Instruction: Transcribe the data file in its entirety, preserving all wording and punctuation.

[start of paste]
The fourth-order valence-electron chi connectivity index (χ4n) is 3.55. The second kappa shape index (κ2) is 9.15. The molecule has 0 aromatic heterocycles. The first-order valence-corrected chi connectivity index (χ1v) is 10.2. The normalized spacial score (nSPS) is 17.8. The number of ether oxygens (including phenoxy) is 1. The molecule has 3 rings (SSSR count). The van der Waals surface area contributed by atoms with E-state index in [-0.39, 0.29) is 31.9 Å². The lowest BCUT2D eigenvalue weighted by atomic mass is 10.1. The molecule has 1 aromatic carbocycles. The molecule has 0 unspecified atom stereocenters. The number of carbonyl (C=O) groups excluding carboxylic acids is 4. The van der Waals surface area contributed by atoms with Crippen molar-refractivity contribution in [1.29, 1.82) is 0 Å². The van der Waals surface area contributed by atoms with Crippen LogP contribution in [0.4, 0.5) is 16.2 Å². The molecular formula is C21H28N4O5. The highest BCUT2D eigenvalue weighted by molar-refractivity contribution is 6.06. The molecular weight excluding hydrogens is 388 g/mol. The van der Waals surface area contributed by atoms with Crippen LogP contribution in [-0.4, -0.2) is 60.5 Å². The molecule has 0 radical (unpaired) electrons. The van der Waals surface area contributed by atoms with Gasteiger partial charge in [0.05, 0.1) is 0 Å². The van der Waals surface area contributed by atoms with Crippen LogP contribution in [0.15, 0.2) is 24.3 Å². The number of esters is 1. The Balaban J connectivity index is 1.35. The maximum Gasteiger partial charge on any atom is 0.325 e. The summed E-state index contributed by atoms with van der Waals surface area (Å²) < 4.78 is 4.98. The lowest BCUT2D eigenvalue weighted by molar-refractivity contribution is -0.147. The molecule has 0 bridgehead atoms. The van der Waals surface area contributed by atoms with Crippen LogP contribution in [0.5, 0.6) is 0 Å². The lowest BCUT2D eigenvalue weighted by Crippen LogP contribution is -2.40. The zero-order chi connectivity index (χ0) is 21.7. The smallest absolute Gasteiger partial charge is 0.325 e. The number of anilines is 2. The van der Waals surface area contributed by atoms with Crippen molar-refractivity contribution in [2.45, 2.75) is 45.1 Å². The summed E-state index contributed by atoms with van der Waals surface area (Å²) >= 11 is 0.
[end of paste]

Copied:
The fourth-order valence-electron chi connectivity index (χ4n) is 3.55. The second kappa shape index (κ2) is 9.15. The molecule has 0 aromatic heterocycles. The first-order valence-corrected chi connectivity index (χ1v) is 10.2. The normalized spacial score (nSPS) is 17.8. The number of ether oxygens (including phenoxy) is 1. The molecule has 3 rings (SSSR count). The van der Waals surface area contributed by atoms with E-state index in [-0.39, 0.29) is 31.9 Å². The lowest BCUT2D eigenvalue weighted by atomic mass is 10.1. The molecule has 1 aromatic carbocycles. The molecule has 0 unspecified atom stereocenters. The number of carbonyl (C=O) groups excluding carboxylic acids is 4. The van der Waals surface area contributed by atoms with Crippen molar-refractivity contribution in [1.29, 1.82) is 0 Å². The van der Waals surface area contributed by atoms with Crippen LogP contribution in [0.4, 0.5) is 16.2 Å². The molecular formula is C21H28N4O5. The highest BCUT2D eigenvalue weighted by molar-refractivity contribution is 6.06. The molecular weight excluding hydrogens is 388 g/mol. The van der Waals surface area contributed by atoms with Crippen LogP contribution in [-0.4, -0.2) is 60.5 Å². The molecule has 0 radical (unpaired) electrons. The van der Waals surface area contributed by atoms with Gasteiger partial charge in [0.05, 0.1) is 0 Å². The van der Waals surface area contributed by atoms with Crippen LogP contribution in [0.15, 0.2) is 24.3 Å². The number of esters is 1. The Balaban J connectivity index is 1.35. The maximum Gasteiger partial charge on any atom is 0.325 e. The summed E-state index contributed by atoms with van der Waals surface area (Å²) < 4.78 is 4.98. The lowest BCUT2D eigenvalue weighted by molar-refractivity contribution is -0.147. The molecule has 0 bridgehead atoms. The van der Waals surface area contributed by atoms with Crippen LogP contribution in [0.5, 0.6) is 0 Å². The lowest BCUT2D eigenvalue weighted by Crippen LogP contribution is -2.40. The zero-order chi connectivity index (χ0) is 21.7. The smallest absolute Gasteiger partial charge is 0.325 e. The number of anilines is 2. The van der Waals surface area contributed by atoms with Crippen molar-refractivity contribution in [2.45, 2.75) is 45.1 Å². The summed E-state index contributed by atoms with van der Waals surface area (Å²) >= 11 is 0.